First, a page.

Introduction to custom layouts for Feathers containers

Several Feathers components support the ability to customize layouts. Several layouts are provided by Feathers out of the box. However, if those don't quite fit your needs, you can create custom layouts by implementing the ILayout interface. This interface provides the most basic API required to use a custom layout with a Feathers component. A number of other interfaces are available with more advanced functionality, and we'll look at those below.

A Simple Example Layout

Let's start by looking at the complete source code for a custom layout. Don't worry, we'll look at more closely it in smaller, digestible chunks in a moment.

This custom layout will be similar to VerticalLayout, but it won't offer so many options available to the built-in version. This SimpleVerticalLayout class, as we'll call it, will position items from top to bottom, aligned to the top and left. We'll offer one customizable property, a gap between items, to show how to implement something like that.

package feathersx.layout
{
    import feathers.core.IFeathersControl;
    import feathers.layout.ILayout;
    import feathers.layout.ILayoutDisplayObject;
    import feathers.layout.LayoutBoundsResult;
    import feathers.layout.ViewPortBounds;
 
    import flash.geom.Point;
 
    import starling.display.DisplayObject;
    import starling.events.Event;
    import starling.events.EventDispatcher;
 
    public class SimpleVerticalLayout extends EventDispatcher implements ILayout
    {
        public function SimpleVerticalLayout()
        {
        }
 
        protected var _gap:Number = 0;
 
        public function get gap():Number
        {
            return this._gap;
        }
 
        public function set gap(value:Number):void
        {
            if(this._gap == value)
            {
                return;
            }
            this._gap = value;
            this.dispatchEventWith(Event.CHANGE);
        }

        public function get requiresLayoutOnScroll():Boolean
        {
            return false;
        }
 
        public function layout(items:Vector.<DisplayObject>, viewPortBounds:ViewPortBounds = null, result:LayoutBoundsResult = null):LayoutBoundsResult
        {
            // initialize the view port's position and dimensions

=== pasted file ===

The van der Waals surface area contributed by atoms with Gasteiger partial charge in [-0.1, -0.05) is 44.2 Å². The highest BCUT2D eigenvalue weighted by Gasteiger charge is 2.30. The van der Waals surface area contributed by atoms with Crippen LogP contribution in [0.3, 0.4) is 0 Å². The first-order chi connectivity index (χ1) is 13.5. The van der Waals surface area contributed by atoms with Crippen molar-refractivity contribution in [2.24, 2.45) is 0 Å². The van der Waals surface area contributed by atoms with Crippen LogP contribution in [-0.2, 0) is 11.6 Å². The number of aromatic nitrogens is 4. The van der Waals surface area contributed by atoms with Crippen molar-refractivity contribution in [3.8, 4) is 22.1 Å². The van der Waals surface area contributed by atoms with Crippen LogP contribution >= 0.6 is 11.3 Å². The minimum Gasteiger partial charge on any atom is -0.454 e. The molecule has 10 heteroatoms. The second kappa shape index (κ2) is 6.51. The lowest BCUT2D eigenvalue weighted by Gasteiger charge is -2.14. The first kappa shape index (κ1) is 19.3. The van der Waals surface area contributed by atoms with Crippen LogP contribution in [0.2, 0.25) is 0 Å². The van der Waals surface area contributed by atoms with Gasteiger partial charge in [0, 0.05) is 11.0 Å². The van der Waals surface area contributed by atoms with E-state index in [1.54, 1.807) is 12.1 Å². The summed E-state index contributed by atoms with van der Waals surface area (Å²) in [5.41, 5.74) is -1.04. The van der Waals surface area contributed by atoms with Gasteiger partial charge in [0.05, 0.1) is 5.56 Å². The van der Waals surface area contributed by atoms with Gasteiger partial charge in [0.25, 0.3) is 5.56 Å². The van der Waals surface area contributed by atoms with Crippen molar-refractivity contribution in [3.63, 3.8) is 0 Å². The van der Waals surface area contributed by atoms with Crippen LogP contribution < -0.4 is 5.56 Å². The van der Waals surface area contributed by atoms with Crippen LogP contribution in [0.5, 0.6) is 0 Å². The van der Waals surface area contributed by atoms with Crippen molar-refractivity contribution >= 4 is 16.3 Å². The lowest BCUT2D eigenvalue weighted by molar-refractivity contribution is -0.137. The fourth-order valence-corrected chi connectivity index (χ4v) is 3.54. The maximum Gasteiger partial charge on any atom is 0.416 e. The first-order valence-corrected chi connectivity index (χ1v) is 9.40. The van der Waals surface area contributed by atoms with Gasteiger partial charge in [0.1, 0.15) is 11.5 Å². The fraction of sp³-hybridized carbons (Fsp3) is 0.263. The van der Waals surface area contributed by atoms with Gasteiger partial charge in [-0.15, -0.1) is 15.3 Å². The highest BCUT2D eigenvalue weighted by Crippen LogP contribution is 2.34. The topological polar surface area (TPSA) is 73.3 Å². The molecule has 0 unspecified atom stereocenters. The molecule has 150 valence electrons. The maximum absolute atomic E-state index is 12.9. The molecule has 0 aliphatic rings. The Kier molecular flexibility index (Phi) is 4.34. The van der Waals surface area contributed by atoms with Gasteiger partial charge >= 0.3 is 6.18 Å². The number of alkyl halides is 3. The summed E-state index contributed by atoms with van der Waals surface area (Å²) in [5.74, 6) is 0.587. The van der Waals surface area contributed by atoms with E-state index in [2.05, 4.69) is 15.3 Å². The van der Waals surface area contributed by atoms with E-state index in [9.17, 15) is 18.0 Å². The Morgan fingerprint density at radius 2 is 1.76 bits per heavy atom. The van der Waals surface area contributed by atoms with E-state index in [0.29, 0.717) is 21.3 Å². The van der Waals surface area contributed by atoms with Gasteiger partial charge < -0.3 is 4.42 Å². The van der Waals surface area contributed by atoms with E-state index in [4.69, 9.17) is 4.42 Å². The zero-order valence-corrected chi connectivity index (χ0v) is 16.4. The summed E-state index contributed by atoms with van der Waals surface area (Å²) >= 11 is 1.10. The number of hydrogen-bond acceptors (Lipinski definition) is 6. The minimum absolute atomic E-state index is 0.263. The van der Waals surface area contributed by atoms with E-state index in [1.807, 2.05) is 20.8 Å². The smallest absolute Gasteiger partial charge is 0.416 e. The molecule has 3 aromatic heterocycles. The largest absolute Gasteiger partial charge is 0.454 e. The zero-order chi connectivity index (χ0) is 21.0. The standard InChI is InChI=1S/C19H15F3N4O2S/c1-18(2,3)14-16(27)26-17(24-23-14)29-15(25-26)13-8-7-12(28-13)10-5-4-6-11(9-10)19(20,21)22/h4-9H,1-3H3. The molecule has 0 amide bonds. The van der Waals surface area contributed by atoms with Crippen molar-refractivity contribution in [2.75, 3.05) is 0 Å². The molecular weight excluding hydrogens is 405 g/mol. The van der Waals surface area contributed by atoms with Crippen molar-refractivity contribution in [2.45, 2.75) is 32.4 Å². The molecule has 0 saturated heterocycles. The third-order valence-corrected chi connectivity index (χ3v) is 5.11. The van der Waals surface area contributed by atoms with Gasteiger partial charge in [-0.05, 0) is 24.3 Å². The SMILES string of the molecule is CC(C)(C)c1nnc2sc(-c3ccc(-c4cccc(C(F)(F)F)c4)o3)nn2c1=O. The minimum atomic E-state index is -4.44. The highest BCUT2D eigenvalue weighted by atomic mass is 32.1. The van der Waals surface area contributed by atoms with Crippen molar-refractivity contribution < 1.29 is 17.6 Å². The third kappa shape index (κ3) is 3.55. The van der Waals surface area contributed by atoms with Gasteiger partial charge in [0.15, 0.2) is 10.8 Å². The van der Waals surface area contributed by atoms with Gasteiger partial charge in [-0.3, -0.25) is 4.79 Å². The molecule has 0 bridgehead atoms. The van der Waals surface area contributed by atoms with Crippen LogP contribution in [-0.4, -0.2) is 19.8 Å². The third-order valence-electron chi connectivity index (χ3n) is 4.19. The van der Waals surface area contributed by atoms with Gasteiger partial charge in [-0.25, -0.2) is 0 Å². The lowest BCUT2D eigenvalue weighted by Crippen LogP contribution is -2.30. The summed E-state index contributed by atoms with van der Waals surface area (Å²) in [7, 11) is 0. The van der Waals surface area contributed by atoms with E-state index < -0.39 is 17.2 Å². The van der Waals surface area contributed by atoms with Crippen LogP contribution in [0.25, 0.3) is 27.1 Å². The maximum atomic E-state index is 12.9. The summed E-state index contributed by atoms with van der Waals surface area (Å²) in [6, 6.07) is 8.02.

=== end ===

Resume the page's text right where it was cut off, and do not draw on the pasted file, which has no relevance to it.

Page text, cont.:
var startX:Number = 0;
            var startY:Number = 0;
            var explicitWidth:Number = NaN;
            var explicitHeight:Number = NaN;
            var minWidth:Number = 0;
            var minHeight:Number = 0;
            var maxWidth:Number = Number.POSITIVE_INFINITY;
            var maxHeight:Number = Number.POSITIVE_INFINITY;
            if(viewPortBounds)
            {
                startX = viewPortBounds.x;
                startY = viewPortBounds.y;
                explicitWidth = viewPortBounds.explicitWidth;
                explicitHeight = viewPortBounds.explicitHeight;
                minWidth = viewPortBounds.minWidth;
                minHeight = viewPortBounds.minHeight;
                maxWidth = viewPortBounds.maxWidth;
                maxHeight = viewPortBounds.maxHeight;
            }
 
            // loop through the items and position them
            var positionY:Number = startY;
            var maxItemWidth:Number = 0;
            var itemCount:int = items.length;
            for(var i:int = 0; i < itemCount; i++)
            {
                var item:DisplayObject = items[i];
                // skip items that aren't included in the layout
                var layoutItem:ILayoutDisplayObject = item as ILayoutDisplayObject;
                if(layoutItem && !layoutItem.includeInLayout)
                {
                    continue;
                }
                // special case for Feathers components
                if(item is IFeathersControl)
                {
                    IFeathersControl(item).validate();
                }
                item.x = startX;
                item.y = positionY;
                positionY += item.height + this._gap;
 
                // used for the final content width below
                maxItemWidth = Math.max(maxItemWidth, item.width);
            }
 
            // used for the final content height below
            positionY -= (startY + this._gap);
 
            // prepare the result object and return it
            if(!result)
            {
                result = new LayoutBoundsResult();
            }
            var viewPortWidth:Number = explicitWidth;
            var viewPortHeight:Number = explicitHeight;
            if(isNaN(viewPortWidth))
            {
                viewPortWidth = Math.max(minWidth, Math.min(maxWidth, maxItemWidth));
            }
            if(isNaN(explicitHeight))
            {
                viewPortHeight = Math.max(minHeight, Math.min(maxHeight, positionY));
            }
            var contentWidth:Number = Math.max(maxItemWidth, viewPortWidth);
            var contentHeight:Number = Math.max(positionY, viewPortHeight);
            result.viewPortWidth = viewPortWidth;
            result.viewPortHeight = viewPortHeight;
            result.contentWidth = contentWidth;
            result.contentHeight = contentHeight;
            return result;
        }